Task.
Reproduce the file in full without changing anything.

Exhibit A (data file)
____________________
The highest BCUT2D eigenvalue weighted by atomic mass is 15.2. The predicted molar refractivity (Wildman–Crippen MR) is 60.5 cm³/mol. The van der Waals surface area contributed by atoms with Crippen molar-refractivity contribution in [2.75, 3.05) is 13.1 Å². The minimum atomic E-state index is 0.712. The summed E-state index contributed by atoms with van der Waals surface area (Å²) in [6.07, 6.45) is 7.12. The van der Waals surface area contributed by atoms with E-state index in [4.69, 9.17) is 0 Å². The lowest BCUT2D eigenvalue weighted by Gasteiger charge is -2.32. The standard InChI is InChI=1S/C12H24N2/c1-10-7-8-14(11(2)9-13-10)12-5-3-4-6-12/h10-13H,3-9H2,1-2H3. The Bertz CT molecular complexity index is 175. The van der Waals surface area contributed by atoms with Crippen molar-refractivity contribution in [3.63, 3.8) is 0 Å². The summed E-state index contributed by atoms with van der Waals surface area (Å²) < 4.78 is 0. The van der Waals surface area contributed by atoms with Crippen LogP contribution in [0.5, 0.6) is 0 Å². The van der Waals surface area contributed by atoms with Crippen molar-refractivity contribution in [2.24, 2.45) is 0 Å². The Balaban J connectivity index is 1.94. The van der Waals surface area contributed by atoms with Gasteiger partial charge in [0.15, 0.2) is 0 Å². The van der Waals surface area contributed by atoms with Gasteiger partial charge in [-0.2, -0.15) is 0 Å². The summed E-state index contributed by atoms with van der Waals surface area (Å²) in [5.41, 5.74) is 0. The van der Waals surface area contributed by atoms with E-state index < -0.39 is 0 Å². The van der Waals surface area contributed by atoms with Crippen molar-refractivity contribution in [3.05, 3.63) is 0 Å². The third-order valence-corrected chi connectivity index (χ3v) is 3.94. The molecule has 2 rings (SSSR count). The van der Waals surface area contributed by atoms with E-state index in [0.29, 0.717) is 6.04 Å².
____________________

The highest BCUT2D eigenvalue weighted by atomic mass is 15.2. The predicted molar refractivity (Wildman–Crippen MR) is 60.5 cm³/mol. The van der Waals surface area contributed by atoms with Crippen molar-refractivity contribution in [2.75, 3.05) is 13.1 Å². The minimum atomic E-state index is 0.712. The summed E-state index contributed by atoms with van der Waals surface area (Å²) in [6.07, 6.45) is 7.12. The van der Waals surface area contributed by atoms with E-state index in [4.69, 9.17) is 0 Å². The lowest BCUT2D eigenvalue weighted by Gasteiger charge is -2.32. The standard InChI is InChI=1S/C12H24N2/c1-10-7-8-14(11(2)9-13-10)12-5-3-4-6-12/h10-13H,3-9H2,1-2H3. The Bertz CT molecular complexity index is 175. The van der Waals surface area contributed by atoms with Crippen molar-refractivity contribution in [3.63, 3.8) is 0 Å². The summed E-state index contributed by atoms with van der Waals surface area (Å²) < 4.78 is 0. The van der Waals surface area contributed by atoms with Crippen LogP contribution in [0.5, 0.6) is 0 Å². The van der Waals surface area contributed by atoms with Crippen molar-refractivity contribution in [2.24, 2.45) is 0 Å². The Balaban J connectivity index is 1.94. The van der Waals surface area contributed by atoms with Gasteiger partial charge in [0.15, 0.2) is 0 Å². The van der Waals surface area contributed by atoms with Gasteiger partial charge in [-0.2, -0.15) is 0 Å². The summed E-state index contributed by atoms with van der Waals surface area (Å²) in [5.41, 5.74) is 0. The van der Waals surface area contributed by atoms with E-state index < -0.39 is 0 Å². The van der Waals surface area contributed by atoms with Crippen molar-refractivity contribution in [3.05, 3.63) is 0 Å². The third-order valence-corrected chi connectivity index (χ3v) is 3.94. The molecule has 2 rings (SSSR count). The van der Waals surface area contributed by atoms with E-state index in [0.29, 0.717) is 6.04 Å².